Bellm, Eric C.13; Barrière, Nicolas M.4; Bhalerao, Varun5; Boggs, Steven E.4; Cenko, S. Bradley14; Christensen, Finn Erland1; Craig, William W.4; Forster, Karl13; Fryer, Chris L.7; Hailey, Charles J.15; Harrison, Fiona A.13; Horesh, Assaf16; Kouveliotou, Chryssa17; Madsen, Kristin K.13; Miller, Jon M.11; Ofek, Eran O.16; Perley, Daniel A.13; Rana, Vikram R.13; Reynolds, Stephen P.12; Stern, Daniel13; Tomsick, John A.4; Zhang, William W.17
1 National Space Institute, Technical University of Denmark2 Astrophysics, National Space Institute, Technical University of Denmark3 California Institute of Technology4 University of California at Berkeley5 Inter-University Center for Astronomy and Astrophysics6 NASA Goddard Space Flight Center7 Los Alamos National Laboratory8 Columbia University9 Weizmann Institute of Science10 NASA Marshall Space Flight Center11 University of Michigan12 North Carolina State University13 California Institute of Technology14 NASA Goddard Space Flight Center15 Columbia University16 Weizmann Institute of Science17 NASA Marshall Space Flight Center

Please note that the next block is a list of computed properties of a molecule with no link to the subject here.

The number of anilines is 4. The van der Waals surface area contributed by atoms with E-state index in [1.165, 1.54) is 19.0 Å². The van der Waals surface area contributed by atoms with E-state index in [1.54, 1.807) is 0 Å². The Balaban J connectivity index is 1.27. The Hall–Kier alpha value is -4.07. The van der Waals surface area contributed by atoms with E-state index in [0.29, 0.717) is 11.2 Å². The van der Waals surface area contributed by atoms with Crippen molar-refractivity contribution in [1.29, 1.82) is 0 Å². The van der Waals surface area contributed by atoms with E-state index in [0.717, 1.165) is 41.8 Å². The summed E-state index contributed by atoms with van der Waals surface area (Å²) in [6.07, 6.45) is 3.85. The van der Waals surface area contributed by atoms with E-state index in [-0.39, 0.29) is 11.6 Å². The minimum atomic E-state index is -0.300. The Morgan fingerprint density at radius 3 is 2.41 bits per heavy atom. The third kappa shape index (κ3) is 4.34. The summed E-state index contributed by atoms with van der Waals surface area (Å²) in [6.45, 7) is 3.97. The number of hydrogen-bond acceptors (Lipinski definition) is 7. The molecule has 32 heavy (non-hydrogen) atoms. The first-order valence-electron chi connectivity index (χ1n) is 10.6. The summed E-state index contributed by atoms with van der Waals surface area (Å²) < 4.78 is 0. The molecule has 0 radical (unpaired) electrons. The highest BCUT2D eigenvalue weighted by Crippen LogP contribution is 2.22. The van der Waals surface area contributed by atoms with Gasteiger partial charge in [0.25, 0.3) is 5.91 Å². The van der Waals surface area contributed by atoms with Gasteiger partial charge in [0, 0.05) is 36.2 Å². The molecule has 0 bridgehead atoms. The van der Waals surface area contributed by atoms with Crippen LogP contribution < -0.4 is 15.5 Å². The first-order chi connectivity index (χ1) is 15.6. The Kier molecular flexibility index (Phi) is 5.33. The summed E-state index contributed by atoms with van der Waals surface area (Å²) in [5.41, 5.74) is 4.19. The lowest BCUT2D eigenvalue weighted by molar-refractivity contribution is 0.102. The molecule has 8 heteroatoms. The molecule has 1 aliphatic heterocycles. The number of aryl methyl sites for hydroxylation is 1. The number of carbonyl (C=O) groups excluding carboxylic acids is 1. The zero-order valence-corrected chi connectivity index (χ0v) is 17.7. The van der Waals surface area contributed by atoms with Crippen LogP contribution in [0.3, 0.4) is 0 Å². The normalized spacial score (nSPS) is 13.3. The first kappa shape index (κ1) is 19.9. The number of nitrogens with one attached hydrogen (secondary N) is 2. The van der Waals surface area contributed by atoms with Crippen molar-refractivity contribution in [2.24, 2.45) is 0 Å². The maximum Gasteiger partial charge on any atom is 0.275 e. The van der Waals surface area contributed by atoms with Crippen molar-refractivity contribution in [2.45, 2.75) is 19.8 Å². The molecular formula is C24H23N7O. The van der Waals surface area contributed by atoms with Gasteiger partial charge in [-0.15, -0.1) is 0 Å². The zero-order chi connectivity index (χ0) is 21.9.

We have identified spectral features in the late-time X-ray afterglow of the unusually long, slow-decaying GRB 130925A using NuSTAR, Swift/X-Ray Telescope, and Chandra. A spectral component in addition to an absorbed power law is required at >4σ significance, and its spectral shape varies between two observation epochs at 2 × 105 and 106 s after the burst. Several models can fit this additional component, each with very different physical implications. A broad, resolved Gaussian absorption feature of several keV width improves the fit, but it is poorly constrained in the second epoch. An additive blackbody or second power-law component provide better fits. Both are challenging to interpret: the blackbody radius is near the scale of a compact remnant (108 cm), while the second power-law component requires an unobserved high-energy cutoff in order to be consistent with the non-detection by Fermi/Large Area Telescope.